Conquering Everest: What You Didn’t Know About Sir Edmund Hillary, Tenzing Norgay, and the First Trip to the Top of the World
First Conquerors of Mount Everest. Smiling victors Sherpa Tenzing Norgay (Left) and Edmund Hillary at their camp after their return from Everest. Source: (gettyimages.com)
In case you haven’t seen the news recently, let’s catch you up on the news for Nepal. This climbing season, more climbers than ever before are attempting to summit Mount Everest, the world’s highest mountain. This is creating a log jam of people near the summit…with deadly results. So far, eleven climbers have died this season in their quest to stand at the top of the world. Everest is a lot more crowded than it was this time 66 years ago when Edmund Hillary and Tenzing Norgay became the first documented people to stand at the top of Mount Everest. Let’s look back on their historic climb to learn what you didn’t know about Sir Edmund Hillary, Tenzing Norgay, and the first trip to the top of the world.
“Because It Is There”
For mountain climbers, Everest is the pinnacle. It is a 29,029-foot tall beast of a mountain that pierces the upper atmosphere. It is taller than most jets fly at cruising altitude. Cradled in between Nepal and Tibet, Mount Everest is called Chomo-Lungma in the Tibetan language, a term that means “Mother Goddess of the Land.” The British named it after Sir George Everest, a British surveyor to Asia in the 19th century. The Brits have long had a fascination with the mountain and a strong desire to reach its peak. George Leigh Mallory was a member of the 1921 British expedition, the first to attempt to summit Everest. When asked why he wanted to climb the mountain, Mallory responded, “Because it is there.”
A Race to the Top
When Edmond Hillary and Tenzing Norgay reached the top of Everest in the morning of May 29, 1953, they not only accomplished what no human had done before, but they beat out their rivals, the Swiss. Just a year earlier, it looked as though a team of Swiss mountaineers were going to beat them to the top. Led by Raymond Lambert, a superstar of the Swiss alpine climbing arena, the team had blazed a path up the treacherous Lhotse Face on route to the summit. Lambert and his Sherpa guide, Tenzing Norgay, made it as high as 28,210 feet before they were forced to turn back. At the start of the 1953 climbing season, the British team hired Norgay away from the Swiss and planned their push to the top and recruited the best British climbers, including those from the British Commonwealth of New Zealand.
Who was Tenzing Norgay?
For decades, no one knew the name, Tenzing Norgay. Most reports of the conquest of Mount Everest stated that the mountain was summited by Edmund Hillary and his Sherpa guide. Gradually, Europeans began to recognize the important contribution of the native people living in villages around Mount Everest. Born on May 29, 1914, Norgay celebrated his 39th birthday atop Everest. The Nepali-Indian mountaineer was not only in excellent physical condition, but he had the can-do attitude to push through the obstacles on his way to the top.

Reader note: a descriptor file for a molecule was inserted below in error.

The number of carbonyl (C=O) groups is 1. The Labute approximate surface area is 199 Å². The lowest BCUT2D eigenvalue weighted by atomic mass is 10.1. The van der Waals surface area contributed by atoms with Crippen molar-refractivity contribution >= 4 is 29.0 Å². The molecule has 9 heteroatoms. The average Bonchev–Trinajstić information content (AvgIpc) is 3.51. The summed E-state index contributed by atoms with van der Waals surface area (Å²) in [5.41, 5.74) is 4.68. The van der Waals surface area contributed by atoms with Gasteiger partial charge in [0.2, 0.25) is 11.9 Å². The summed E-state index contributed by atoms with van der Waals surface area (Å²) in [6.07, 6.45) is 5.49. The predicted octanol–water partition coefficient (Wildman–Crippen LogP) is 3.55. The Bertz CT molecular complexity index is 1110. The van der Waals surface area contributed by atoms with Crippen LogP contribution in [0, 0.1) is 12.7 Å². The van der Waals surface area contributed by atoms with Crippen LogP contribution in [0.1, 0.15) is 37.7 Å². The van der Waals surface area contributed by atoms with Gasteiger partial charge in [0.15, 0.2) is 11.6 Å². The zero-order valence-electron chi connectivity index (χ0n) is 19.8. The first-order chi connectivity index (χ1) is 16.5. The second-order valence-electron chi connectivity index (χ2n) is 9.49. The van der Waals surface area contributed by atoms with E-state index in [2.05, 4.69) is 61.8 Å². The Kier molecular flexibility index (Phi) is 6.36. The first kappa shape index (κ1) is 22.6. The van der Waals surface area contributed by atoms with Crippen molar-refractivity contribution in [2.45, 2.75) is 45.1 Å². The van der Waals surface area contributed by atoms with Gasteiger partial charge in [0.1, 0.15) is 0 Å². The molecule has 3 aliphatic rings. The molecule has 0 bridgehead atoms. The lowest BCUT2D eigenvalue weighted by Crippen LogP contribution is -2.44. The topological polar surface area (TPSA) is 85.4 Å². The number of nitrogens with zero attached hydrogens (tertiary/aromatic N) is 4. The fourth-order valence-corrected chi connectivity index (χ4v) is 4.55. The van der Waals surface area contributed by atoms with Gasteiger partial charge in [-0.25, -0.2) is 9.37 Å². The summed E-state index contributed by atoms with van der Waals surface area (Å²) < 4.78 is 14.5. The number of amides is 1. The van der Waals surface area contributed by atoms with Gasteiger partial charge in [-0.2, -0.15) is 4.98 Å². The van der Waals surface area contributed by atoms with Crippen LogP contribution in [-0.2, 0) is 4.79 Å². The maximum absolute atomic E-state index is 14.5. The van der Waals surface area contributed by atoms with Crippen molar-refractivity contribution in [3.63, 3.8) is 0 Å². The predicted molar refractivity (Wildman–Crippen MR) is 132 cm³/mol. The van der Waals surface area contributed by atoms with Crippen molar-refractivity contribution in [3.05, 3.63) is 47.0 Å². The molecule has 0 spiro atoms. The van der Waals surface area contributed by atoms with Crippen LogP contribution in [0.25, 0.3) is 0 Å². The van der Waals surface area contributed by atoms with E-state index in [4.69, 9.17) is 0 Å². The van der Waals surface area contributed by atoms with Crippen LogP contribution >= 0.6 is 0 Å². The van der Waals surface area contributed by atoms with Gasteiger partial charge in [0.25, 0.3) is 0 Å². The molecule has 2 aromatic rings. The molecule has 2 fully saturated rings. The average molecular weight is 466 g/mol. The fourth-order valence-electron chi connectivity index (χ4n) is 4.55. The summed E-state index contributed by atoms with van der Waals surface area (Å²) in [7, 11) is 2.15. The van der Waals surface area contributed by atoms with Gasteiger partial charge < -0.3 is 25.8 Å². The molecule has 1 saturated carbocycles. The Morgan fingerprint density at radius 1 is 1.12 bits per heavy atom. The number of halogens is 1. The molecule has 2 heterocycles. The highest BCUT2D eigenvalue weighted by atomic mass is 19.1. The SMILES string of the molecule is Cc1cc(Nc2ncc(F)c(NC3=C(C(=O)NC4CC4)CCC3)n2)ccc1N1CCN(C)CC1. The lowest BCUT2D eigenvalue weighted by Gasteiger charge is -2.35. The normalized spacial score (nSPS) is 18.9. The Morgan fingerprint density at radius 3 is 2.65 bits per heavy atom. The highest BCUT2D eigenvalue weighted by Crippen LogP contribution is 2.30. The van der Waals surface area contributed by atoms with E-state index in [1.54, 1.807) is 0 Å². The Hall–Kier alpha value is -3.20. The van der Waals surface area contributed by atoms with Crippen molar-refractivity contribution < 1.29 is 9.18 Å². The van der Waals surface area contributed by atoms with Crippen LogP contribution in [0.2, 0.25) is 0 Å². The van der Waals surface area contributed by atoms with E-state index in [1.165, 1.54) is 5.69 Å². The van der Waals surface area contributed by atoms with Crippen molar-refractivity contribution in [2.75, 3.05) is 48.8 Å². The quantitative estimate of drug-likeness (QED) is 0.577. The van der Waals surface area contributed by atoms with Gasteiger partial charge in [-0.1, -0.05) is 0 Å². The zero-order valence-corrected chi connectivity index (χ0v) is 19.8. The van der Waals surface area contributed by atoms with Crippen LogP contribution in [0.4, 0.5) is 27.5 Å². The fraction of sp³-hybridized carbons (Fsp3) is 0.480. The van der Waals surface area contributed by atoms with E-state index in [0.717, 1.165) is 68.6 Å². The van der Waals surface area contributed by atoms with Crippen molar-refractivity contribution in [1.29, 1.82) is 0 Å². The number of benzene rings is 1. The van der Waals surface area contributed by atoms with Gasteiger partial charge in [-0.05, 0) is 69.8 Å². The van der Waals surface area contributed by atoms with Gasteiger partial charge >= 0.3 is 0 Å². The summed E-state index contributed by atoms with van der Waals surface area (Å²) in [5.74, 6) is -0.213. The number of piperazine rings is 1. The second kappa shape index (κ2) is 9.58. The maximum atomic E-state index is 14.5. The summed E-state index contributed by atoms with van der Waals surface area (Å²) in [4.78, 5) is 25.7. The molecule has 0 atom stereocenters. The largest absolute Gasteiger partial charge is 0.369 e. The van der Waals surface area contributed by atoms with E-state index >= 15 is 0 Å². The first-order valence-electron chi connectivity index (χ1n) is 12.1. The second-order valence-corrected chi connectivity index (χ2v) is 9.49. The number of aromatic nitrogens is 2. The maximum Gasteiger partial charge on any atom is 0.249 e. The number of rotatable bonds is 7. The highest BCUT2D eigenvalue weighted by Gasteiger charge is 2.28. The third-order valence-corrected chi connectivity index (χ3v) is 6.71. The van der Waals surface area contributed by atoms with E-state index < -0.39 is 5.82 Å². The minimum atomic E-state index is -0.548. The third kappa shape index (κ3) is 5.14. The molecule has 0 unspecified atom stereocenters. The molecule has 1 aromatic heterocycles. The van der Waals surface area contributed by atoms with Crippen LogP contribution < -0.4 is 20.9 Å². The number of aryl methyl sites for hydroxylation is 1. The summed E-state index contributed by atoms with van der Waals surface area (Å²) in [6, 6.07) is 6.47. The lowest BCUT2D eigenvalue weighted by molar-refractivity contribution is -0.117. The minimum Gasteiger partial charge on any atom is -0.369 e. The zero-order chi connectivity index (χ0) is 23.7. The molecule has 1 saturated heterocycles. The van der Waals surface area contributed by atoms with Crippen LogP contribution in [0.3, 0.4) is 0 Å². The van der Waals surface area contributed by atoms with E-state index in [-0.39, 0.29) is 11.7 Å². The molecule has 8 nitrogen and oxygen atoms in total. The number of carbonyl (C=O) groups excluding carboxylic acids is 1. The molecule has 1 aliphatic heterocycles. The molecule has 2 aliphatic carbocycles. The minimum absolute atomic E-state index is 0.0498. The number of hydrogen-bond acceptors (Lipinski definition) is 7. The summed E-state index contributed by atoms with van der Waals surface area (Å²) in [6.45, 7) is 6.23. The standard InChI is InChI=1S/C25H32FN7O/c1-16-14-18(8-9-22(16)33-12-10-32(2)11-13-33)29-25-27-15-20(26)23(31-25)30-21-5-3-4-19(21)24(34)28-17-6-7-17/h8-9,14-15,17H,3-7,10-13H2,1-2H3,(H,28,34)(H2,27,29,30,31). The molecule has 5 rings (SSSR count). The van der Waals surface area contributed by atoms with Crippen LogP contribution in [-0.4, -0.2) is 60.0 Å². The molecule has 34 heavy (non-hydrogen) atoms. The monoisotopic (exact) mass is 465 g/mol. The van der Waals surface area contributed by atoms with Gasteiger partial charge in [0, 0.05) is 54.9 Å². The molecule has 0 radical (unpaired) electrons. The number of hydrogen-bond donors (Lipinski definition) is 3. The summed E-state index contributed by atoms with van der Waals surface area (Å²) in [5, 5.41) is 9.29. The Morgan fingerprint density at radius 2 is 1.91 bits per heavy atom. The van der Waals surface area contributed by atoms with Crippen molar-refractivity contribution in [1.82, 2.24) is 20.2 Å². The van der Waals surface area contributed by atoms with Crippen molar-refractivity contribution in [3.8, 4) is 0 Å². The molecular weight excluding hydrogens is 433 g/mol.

Who was Edmund Hillary?
Edmund Hillary was a New Zealand beekeeper. The 33-year old was a fitness and adrenaline junkie. He had climbed most of the ice peaks in New Zealand—good training for Everest—and had set his sights on the Himalayas. In fact, 1953 marked Hillary’s fourth Himalayan expedition and the British mountaineering team knew he was the best-equipped person to push through Everest’s ‘death zone’ and make it to the summit. For his historic accomplishment, Queen Elizabeth knighted him, Sir Edmund Hillary.
Are Sherpas Super-Human?
Sherpas, an ethnic group living in the mountainous regions of Nepal, are so well-suited for the high elevations and thin oxygen that they have been called super-human. Now geneticists think they have proven this. A 2010 study by UCLA showed that Sherpas have adapted to now exhibit at least 30 genetic markers that make them ideal for living in high altitude regions. One of these genetic factors is a gene called EPAS1, or the ‘super-athlete gene’. This gene allows the Sherpa’s body to regulate the production of hemoglobin, which in turn, makes the body use oxygen more efficiently.
News of the Ascent was Seen as a Lucky Omen
Although Hillary and Norgay reached the summit of Everest on May 29, 1953, the news of their accomplishment didn’t reach England until the morning of June 2, 1953—the day of Queen Elizabeth II’s coronation. The British people had two reasons to celebrate and felt an enormous sense of pride that their country’s expedition was the first to reach the top of the world. They viewed it as a lucky omen that the reign of Queen Elizabeth II would be a long and prosperous one.
Norgay’s Grandson is a Disney Channel Actor
Tenzing Norgay passed away in 1986 so he was never able to meet his grandson with whom he shares a name. Tenzing Norgay Trainor, 17, is a Hollywood actor known for his role of one Disney channel shows such ad Liv & Maddie, Good Luck, Charlie, Clueless, and Wonder Pets. He stars in the upcoming animated movie, Abominable, which is about the Yeti, or Abominable Snowman, that is said to live in the Himalayan Mountains.
Tags: mount everest | sir edmund hillary
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